Colonel John Howard Conrad probably meets all the qualifications as a folk hero. Yet the Colonel's great-grandson expressed doubts in his family biography whether anybody other than a Conrad would be interested in a Conrad, writes Murray Lundberg in his new book about this one-man wonder who's been all but forgotten for almost a century.
It wasn't until 1990 that the decaying remains of a stamp mill, Riblet tramway and other mining artifacts in the Windy Arm area grabbed the attention of Lundberg. The local historian immediately saw the answer to 'where' an 18-month segment in the Yukon's life had evaporated. But it took a while longer for the part-time Yukon Archives employee to sleuth out the answers to Who? What? When? Why?
Now Conrad has leaped to life in a delightful new northern book that reads like a 'whodunit' and 'whodun what to whom.' Fractured Veins & Broken Dreams: Montana Mountain and the Windy Arm Stampede is a gem of a story that fills a niche in the Yukon's post-Klondike history.
Lundberg kindly refers to his protagonist as a 'colorful character.' But Conrad actually crashes boldly and brashly onto the book's pages as somewhat of a jewel and jerk.
"Conrad is even more interesting as a example of the type of men who were instrumental in opening up the frontiers of North America," continues Lundberg, who is held spellbound by these historic figures.
Conrad, an ambitious and optimistic capitalist, had a cathedral-sized ego and liked publicity ladled out in big scoops. He was a high-rolling scoundrel who lived fast, made decisions faster, imbibed generously in booze, and could be mean-spirited. It probably was not wise to get in his way.
An ostentatious American financier, Conrad was responsible in the early 1900s for consolidating a string of gold and silver claims on Montana Mountain which stands sentinel to Carcross. The Colonel's namesake, Conrad City, sprang up in 1905 on the banks of Windy Arm, an extension of Tagish Lake. With great hoopla, he predicted that what is now a ghost town would grow and replace Dawson City as the Yukon's capital.
Conrad perpetrated the idea -- and accepted the credit -- for solely pulling the Yukon from an economic mire that followed on the heels of the 1898 Klondike gold rush. The honorary title of 'Colonel' was soon bestowed on Conrad by a newspaper reporter in 1905, writes Lundberg, a former long-haul trucker in B.C. The Colonel tag stuck to the imposing, towering, gregarious Southerner, who was born on a large Virginia plantation in 1855.
Conrad's parents, who had 13 children, were descendants of colonial settlers. The family suffered the Civil War in the front yard. A 15-year-old John Howard pushed westward to join a couple of brothers in the rough-and-tumble frontier lifestyle. Their trading businesses prospered. The boys were joined by the other Conrads who engaged in cattle ranching, townsite speculation, shipping, banking and mining.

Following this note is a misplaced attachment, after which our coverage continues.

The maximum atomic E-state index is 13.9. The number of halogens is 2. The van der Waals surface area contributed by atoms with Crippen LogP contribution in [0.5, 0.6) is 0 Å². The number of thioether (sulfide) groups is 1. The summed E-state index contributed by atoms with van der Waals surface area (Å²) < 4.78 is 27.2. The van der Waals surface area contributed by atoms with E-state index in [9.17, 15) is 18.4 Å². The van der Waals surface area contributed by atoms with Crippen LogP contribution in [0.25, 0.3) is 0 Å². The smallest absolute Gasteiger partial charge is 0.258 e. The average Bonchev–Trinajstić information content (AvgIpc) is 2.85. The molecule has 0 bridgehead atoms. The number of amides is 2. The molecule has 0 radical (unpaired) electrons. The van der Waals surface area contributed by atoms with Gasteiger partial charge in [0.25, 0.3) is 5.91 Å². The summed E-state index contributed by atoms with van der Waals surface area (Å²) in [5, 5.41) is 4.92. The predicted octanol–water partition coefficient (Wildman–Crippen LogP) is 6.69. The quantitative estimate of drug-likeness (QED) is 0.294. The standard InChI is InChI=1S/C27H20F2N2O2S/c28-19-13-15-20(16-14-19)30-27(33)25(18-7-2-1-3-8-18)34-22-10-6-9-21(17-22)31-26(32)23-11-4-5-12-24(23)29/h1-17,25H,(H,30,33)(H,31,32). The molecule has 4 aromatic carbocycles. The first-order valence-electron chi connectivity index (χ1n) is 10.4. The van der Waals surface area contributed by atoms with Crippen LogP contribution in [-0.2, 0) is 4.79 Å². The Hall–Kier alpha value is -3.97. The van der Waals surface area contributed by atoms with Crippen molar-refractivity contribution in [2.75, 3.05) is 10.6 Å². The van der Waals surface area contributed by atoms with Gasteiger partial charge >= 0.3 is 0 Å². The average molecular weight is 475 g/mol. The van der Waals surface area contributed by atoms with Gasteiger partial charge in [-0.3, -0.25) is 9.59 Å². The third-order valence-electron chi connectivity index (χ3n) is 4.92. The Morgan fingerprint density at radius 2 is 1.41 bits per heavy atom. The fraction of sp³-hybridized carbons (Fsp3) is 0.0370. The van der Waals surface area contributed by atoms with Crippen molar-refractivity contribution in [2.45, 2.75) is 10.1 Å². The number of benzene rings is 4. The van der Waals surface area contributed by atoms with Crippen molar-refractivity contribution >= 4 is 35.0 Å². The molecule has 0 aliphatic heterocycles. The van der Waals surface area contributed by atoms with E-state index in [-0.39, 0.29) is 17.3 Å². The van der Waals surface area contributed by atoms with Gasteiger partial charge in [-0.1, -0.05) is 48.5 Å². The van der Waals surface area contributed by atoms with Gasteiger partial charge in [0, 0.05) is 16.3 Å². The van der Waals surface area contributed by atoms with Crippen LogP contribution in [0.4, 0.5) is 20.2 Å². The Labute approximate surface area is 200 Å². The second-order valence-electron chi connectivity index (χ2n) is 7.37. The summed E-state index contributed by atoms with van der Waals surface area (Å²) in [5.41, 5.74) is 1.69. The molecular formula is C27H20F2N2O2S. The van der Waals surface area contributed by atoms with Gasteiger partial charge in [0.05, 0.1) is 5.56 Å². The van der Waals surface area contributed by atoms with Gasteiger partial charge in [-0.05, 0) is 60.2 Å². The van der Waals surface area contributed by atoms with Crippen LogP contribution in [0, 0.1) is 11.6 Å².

A confident John Howard soon embarked on his own ventures. "(He) was achieving fame in his own way during the 1880s," writes Lundberg. "In his search for larger grazing ranges for his thousands of head of cattle, he became notorious for his refusal to abide by the traditions of Montana's old range system."
Conrad met and married a young daughter of a wealthy Eastern merchant. The marriage was stormy and ended in a nasty divorce. Each accusation and ugly detail in the protracted affair was flung across The Helena Independent's front pages.
Prior to this ruckus, Lundberg's skilful ferreting turned up another juicy tidbit. Upon the death of Mabel Conrad's father in 1889, the bulk of his $1.7-million estate was divided between Mabel and her sister. Their mother, Josephine Barnaby, contested the will and won the suit. She received the lion's share of the estate but paid the ultimate price for her boldness. Mama foolishly drank from a bottle of whiskey, mailed in the guise of a gift. Who really sent the amber liquid that was found to be colored water laced liberally with arsenic?
After these misadventures, the promoter extraordinaire hit the Yukon like a whirlwind. He was soon in the throes of his mining ventures at Windy Arm, maybe looking for a source of arsenic.
By January of 1905, he had set up Conrad Consolidated Mines and J.H. Conrad Bonanza Mines. The two newly formed companies and 10 claims quickly evolved into what Lundberg describes as "an intricate web of nearly a dozen companies and more than 100 claims."
As the saying goes, the rest is history. Only this time the intriguing facts are neatly packaged into Lundberg's illustrated book that is available wherever northern books are sold.
Fractured Veins & Broken Dreams: Montana Mountain and the Windy Arm Stampede, by Murray Lundberg, Pathfinder Publications of Whitehorse, Yukon, 160 pages, paper.